Dancing.

I don’t know whether my mother was truly happy about the fall of the wall. I once asked her if she remembered what she’d done the night people were dancing on it, if she’d been dancing as well. I probably changed your diapers, she’d said, and that was that. My mother never was the dancing type – but maybe not because she didn’t want to dance, I often think the world just wouldn’t let her.

Aftermath.

The sudden feeling of liberation might have been too much to handle for some – as anything that comes down on you so unexpectedly and overwhelming. The wall came falling down in front of their feet and then the ground fell out from underneath them. Maybe it was that feeling that scared away my father. Or maybe he was just high on freedom and so he went to find some more, another fix. And I don’t think anyone could have held him back, not with any luck of the world.

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21 responses

  1. I liked the evocative nature of your style, the pain and the confusion distanced through your consciousness. . .

    1. Thank you! Usually people call it cryptic 🙂

  2. You say all that and more about Sunday and your wish for Monday. All of that in one day, I wonder what it would say of Wednsday, that is my day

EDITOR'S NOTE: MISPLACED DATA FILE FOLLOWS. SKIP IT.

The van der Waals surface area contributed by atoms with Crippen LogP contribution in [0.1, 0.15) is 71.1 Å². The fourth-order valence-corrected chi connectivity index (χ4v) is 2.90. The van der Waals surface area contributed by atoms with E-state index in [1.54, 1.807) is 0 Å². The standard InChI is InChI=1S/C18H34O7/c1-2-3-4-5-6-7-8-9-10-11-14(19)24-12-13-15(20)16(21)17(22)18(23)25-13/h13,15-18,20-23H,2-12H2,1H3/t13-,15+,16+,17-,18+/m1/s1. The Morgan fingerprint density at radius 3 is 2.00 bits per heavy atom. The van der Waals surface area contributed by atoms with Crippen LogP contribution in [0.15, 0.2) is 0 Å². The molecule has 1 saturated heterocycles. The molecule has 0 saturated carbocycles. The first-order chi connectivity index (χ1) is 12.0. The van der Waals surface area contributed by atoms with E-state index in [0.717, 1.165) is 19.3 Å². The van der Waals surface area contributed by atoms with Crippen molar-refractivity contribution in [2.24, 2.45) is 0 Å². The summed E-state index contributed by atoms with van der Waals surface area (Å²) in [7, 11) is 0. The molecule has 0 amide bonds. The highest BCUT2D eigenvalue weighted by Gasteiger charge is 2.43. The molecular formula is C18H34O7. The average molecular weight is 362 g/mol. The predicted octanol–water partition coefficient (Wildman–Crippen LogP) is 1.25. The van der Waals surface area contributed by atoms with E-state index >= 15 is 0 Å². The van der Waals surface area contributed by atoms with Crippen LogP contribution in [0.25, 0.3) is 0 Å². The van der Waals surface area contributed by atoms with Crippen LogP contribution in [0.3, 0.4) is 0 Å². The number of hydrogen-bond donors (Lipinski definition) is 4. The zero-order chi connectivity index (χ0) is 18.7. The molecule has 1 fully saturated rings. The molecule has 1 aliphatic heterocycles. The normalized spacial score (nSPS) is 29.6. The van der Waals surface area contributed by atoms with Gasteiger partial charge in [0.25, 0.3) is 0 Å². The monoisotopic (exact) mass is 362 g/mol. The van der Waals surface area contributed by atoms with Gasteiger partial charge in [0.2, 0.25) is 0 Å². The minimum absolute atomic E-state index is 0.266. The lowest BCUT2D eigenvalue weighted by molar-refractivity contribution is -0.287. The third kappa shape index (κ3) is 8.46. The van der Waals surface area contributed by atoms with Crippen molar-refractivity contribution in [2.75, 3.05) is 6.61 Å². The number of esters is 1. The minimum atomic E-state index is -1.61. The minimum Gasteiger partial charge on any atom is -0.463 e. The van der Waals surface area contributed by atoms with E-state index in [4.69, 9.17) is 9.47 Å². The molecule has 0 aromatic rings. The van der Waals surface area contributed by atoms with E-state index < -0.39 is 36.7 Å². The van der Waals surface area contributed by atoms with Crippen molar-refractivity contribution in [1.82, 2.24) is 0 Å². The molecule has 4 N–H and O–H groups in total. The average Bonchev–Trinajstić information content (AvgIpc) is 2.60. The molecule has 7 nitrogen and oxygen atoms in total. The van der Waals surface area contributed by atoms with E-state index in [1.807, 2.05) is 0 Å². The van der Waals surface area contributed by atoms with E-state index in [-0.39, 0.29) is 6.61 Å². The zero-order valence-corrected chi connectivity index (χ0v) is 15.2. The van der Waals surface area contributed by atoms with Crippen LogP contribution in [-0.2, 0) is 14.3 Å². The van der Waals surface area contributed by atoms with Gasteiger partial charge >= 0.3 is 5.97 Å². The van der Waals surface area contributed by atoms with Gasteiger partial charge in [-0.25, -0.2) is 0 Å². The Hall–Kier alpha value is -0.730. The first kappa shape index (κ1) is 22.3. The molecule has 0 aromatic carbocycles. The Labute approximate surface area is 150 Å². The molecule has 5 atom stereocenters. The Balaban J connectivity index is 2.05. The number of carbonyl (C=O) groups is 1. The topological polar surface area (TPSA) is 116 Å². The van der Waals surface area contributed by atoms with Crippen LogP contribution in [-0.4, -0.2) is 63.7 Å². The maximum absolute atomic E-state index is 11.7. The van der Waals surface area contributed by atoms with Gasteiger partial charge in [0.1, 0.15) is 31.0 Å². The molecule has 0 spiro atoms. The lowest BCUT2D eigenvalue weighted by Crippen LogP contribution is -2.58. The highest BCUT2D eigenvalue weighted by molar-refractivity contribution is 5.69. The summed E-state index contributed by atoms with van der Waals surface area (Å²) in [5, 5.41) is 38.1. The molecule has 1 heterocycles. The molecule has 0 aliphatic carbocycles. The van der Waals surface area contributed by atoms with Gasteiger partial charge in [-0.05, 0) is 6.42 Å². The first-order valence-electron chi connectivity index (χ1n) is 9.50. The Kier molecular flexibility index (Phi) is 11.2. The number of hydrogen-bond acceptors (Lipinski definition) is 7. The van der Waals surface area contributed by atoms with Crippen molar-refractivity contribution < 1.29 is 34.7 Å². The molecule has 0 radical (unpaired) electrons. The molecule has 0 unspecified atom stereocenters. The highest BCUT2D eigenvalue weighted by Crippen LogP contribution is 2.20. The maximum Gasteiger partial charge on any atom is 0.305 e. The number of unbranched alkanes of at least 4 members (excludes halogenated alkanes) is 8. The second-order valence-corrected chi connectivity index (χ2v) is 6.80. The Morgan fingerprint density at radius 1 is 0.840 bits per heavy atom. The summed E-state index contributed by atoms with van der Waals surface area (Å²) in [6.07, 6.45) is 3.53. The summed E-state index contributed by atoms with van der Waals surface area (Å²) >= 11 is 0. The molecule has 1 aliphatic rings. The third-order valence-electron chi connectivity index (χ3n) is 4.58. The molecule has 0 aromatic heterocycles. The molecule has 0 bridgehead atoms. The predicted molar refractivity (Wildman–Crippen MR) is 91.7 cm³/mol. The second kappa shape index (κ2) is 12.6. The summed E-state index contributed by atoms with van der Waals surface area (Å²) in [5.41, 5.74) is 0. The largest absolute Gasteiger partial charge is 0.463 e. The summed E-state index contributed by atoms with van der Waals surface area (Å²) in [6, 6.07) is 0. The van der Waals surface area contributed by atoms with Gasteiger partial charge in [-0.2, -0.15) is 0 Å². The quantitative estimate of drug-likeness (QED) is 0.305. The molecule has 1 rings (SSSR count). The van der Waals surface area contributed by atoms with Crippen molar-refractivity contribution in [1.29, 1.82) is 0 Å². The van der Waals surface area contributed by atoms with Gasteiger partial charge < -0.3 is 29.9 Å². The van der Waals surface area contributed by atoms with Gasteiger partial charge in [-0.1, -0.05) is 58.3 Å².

1. In some way or other every day of the week can be meaningful – I guess you just have to find out what it means to you personally!

      1. It means writing and creative creation out of nowhere with a twist of magic.

  3. Nice topic and good writing.
    Follow my blog also…..

  4. I was born on a Monday, but I don’t think that makes much difference of what you may become. 😀

    1. This is actually a reference to the demonstrations that led to the fall of the wall – they always took place on a Monday. But of course and thankfully (!) you’re right! 🙂

  5. I am really enjoying your writing style… peaking around for more!

    1. Thanks! I like your “undaily musings” as well – keep musing!

  6. Very interesting perception and style… I am a Wednesday.

  7. I have just this weekend learnt’ more about peoples experience of the life in East and West Berlin before and after the wall. Made this post all the more relevant and interesting. Thank you.

  8. Lovely post

  9. Beautiful. Really wonderful structure, and flow ❤ Congrats on the Fresh Press

  10. beautiful post! thank you for sharing

  11. you’re blessed with an amazing sense story telling, and the best part is that you know how to take your reader for a journey to different corners of your curious mind.

  12. Really impressive! I love your amazing style of writing and thank you for sharing!

  13. I’m very new to this site & just trying to learn from others’ stories, etc… So please don’t mind me, I’m just trying to get an idea of just what ‘blogging, etc…’ means. I was always a good story teller, but I haven’t written many similar things to this, besides songs or poetry at all!
    Umm, how do I get a day of the week? I noticed some saying they were ‘Wednesday’ or another day… are our assignments alphabetically listed?
    Thanks for letting me sit on the side while I soak this up. Personally I like this lady’s output!
    Alyson 🙂

  14. I like this piece